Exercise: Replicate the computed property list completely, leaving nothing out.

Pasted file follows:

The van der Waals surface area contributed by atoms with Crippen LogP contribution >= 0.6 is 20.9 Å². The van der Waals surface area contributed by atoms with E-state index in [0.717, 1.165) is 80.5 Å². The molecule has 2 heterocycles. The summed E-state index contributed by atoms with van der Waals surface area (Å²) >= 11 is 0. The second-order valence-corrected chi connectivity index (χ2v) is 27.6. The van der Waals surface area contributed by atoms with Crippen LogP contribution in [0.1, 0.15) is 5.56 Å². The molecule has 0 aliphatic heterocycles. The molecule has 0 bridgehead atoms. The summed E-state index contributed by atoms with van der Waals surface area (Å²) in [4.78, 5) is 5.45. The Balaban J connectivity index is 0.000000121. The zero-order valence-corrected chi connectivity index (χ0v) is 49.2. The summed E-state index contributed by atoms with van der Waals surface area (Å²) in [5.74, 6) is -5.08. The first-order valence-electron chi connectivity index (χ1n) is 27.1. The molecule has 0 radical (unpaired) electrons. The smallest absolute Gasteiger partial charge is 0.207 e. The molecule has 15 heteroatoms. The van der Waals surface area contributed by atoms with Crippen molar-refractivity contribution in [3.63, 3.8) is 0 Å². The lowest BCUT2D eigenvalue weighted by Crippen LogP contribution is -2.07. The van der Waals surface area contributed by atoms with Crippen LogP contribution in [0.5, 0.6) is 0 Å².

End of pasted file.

The van der Waals surface area contributed by atoms with Crippen LogP contribution >= 0.6 is 20.9 Å². The van der Waals surface area contributed by atoms with E-state index in [0.717, 1.165) is 80.5 Å². The molecule has 2 heterocycles. The summed E-state index contributed by atoms with van der Waals surface area (Å²) >= 11 is 0. The second-order valence-corrected chi connectivity index (χ2v) is 27.6. The van der Waals surface area contributed by atoms with Crippen LogP contribution in [0.1, 0.15) is 5.56 Å². The molecule has 0 aliphatic heterocycles. The molecule has 0 bridgehead atoms. The summed E-state index contributed by atoms with van der Waals surface area (Å²) in [4.78, 5) is 5.45. The Balaban J connectivity index is 0.000000121. The zero-order valence-corrected chi connectivity index (χ0v) is 49.2. The summed E-state index contributed by atoms with van der Waals surface area (Å²) in [5.74, 6) is -5.08. The first-order valence-electron chi connectivity index (χ1n) is 27.1. The molecule has 0 radical (unpaired) electrons. The smallest absolute Gasteiger partial charge is 0.207 e. The molecule has 15 heteroatoms. The van der Waals surface area contributed by atoms with Crippen molar-refractivity contribution in [3.63, 3.8) is 0 Å². The lowest BCUT2D eigenvalue weighted by Crippen LogP contribution is -2.07. The van der Waals surface area contributed by atoms with Crippen LogP contribution in [0.5, 0.6) is 0 Å².